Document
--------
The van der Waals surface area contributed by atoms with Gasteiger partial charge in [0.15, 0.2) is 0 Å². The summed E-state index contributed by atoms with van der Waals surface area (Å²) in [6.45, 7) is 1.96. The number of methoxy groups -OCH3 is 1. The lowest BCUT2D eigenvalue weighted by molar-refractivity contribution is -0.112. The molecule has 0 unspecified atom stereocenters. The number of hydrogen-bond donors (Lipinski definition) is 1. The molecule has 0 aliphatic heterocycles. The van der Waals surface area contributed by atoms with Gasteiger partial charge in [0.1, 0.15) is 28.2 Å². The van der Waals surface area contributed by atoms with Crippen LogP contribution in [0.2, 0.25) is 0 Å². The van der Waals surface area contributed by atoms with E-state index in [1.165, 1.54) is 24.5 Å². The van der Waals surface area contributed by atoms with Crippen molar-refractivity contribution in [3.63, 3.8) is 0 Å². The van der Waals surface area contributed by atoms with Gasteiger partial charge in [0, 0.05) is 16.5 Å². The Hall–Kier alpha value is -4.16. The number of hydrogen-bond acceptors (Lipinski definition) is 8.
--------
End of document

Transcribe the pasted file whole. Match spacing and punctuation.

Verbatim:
The van der Waals surface area contributed by atoms with Gasteiger partial charge in [0.15, 0.2) is 0 Å². The summed E-state index contributed by atoms with van der Waals surface area (Å²) in [6.45, 7) is 1.96. The number of methoxy groups -OCH3 is 1. The lowest BCUT2D eigenvalue weighted by molar-refractivity contribution is -0.112. The molecule has 0 unspecified atom stereocenters. The number of hydrogen-bond donors (Lipinski definition) is 1. The molecule has 0 aliphatic heterocycles. The van der Waals surface area contributed by atoms with Gasteiger partial charge in [0.1, 0.15) is 28.2 Å². The van der Waals surface area contributed by atoms with Crippen LogP contribution in [0.2, 0.25) is 0 Å². The van der Waals surface area contributed by atoms with E-state index in [1.165, 1.54) is 24.5 Å². The van der Waals surface area contributed by atoms with Crippen molar-refractivity contribution in [3.63, 3.8) is 0 Å². The van der Waals surface area contributed by atoms with Gasteiger partial charge in [0, 0.05) is 16.5 Å². The Hall–Kier alpha value is -4.16. The number of hydrogen-bond acceptors (Lipinski definition) is 8.